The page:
HIV and TB medicine stockouts punish the poor and the rural-based

Patient testimony shared today at the 8th SA AIDS Conference in Durban has revealed the severe consequences that HIV and TB medicine stockouts are having on those who live with these illnesses, particularly the poor and the rural-based, who are forced to spend precious money and time on making unnecessary journeys to and from health facilities.
The stories were shared by the multi-partner Stop Stockouts Project (SSP), following a series of community engagement initiatives that confirmed the persistence of medicine supply chain issues in South Africa, in spite of the existence of several government initiatives aimed at maximising access for health services.
“The risk posed by stockouts to the health of thousands of South Africans is clear, but less well reported is the financial burden that stockouts place on patients, who must repeatedly spend on transport and child-minding services, while often experiencing wage losses from time taken off from work. This can lead to indebtedness and a constrained ability to put food on the table and purchase other essentials,” says Project Manager Glenda Muzenda. “We have also found that people who are living with HIV and TB in marginal communities are less likely to speak up for their right to a consistent supply of essential public health care medicines, and other services. It has been the aim of SSP to broaden awareness of the stockouts problem in such communities, and to provide a channel of complaint and notification in the form of the SSP hotline.”
SSP monitors stockouts through a ‘hotspot’ mapping process, and increased surveillance of rural hospitals and clinics around the country. A growing bank of patient and healthcare worker testimony has helped SSP to identify and understand the root causes of medicine shortages. These reports are escalated to the Department of Health (DoH) and other stakeholders, in the interests of strengthening the supply chain for essential PHC medicines.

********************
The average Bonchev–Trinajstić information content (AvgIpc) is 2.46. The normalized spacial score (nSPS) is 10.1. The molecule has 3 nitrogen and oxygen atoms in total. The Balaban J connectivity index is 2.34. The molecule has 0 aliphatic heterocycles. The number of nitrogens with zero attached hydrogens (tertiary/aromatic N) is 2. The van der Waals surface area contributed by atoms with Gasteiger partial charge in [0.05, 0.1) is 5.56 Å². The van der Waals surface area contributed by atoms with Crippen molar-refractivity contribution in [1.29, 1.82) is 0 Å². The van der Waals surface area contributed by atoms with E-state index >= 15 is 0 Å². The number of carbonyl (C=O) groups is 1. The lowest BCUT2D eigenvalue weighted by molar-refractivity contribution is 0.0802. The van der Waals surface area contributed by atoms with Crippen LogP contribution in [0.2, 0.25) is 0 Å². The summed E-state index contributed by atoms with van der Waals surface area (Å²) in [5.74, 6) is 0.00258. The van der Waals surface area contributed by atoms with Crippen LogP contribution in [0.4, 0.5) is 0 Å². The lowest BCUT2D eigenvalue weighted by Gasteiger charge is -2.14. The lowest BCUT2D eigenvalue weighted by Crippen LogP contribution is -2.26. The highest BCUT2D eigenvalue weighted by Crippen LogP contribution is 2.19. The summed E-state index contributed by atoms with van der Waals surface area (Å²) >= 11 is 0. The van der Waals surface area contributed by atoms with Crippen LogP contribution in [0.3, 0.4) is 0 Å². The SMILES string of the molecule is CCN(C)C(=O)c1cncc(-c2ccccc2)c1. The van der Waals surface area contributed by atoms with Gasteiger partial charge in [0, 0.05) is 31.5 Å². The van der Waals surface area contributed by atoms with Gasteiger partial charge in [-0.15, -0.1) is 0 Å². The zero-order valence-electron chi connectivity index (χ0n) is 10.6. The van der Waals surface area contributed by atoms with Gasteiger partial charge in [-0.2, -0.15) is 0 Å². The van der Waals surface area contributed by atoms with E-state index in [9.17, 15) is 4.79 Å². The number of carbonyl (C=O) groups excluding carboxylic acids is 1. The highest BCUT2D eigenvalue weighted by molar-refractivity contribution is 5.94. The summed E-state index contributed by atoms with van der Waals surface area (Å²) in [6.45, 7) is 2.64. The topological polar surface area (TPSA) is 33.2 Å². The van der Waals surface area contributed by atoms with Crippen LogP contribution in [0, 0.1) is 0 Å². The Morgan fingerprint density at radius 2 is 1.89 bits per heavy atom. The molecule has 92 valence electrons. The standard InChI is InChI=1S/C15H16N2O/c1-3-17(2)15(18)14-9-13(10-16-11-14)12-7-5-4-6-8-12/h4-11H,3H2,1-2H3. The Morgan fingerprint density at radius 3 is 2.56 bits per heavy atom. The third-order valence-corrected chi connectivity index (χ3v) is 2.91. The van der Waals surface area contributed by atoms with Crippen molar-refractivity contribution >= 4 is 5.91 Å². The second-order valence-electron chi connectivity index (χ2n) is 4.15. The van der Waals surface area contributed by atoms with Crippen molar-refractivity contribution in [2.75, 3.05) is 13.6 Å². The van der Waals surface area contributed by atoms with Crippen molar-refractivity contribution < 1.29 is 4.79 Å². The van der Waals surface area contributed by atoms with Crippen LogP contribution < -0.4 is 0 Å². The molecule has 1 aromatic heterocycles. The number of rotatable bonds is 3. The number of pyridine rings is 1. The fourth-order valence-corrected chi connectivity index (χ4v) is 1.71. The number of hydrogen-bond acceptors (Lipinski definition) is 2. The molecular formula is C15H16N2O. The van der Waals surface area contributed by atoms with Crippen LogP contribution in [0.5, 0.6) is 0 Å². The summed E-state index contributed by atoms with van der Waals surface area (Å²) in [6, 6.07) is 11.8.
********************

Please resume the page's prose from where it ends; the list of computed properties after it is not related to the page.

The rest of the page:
To report medicine stockouts and shortages send a Please Call Me, SMS or Phone
084 855 STOP (7867)
Boxed story: Typical examples of direct patient reports
Patient Story
Date: 31 March 2017
Name of Patient: Patience Mbiya*
I am 45 years old and I work in Ballito. Yes, I am taking antiretrovirals (ARVs) and I was diagnosed earlier 2016. I have been taking ARV’s for almost a year now.
They send us home and tell us to come some other time.
Yes, it once affected my work because at work I was given one (1) day off and I had to take two (2) days because I did not get my medication and the second day was unpaid.
I become unhappy when I miss a day without taking my medication.
I did not receive any medication, they told me to come by the following day.
*not her real name
Patient Story
Date: 31 March 2017
Name of Patient: Florence Bungane * not her real name
My name is Florence Bungane. I am unemployed and relying to the Public Health Facility for medical attention. I have been taking antiretrovirals (ARVs) for three years now. I am on first regimen and seven month pregnant. I recently experienced treatment shortage in my local clinic where I frequently get my treatment. Clinic has been giving me one week supply of treatment as they have been previously giving me 1 month supply. This is a hard situation where I am required to go to clinic on weekly basis and there are transport costs involved. Furthermore, they were expected to put me on Scan since I had pregnancy complications, However, they do not have a scan and they refused to give me a referral letter to Hospital where I could access the Scan for free, hence is a government institution. This is emotionally affecting me and it drains my strength as I am in this condition. I would appreciate if your project can assist as I do not have further hopes.
*not her real name


This project is funded by the European Union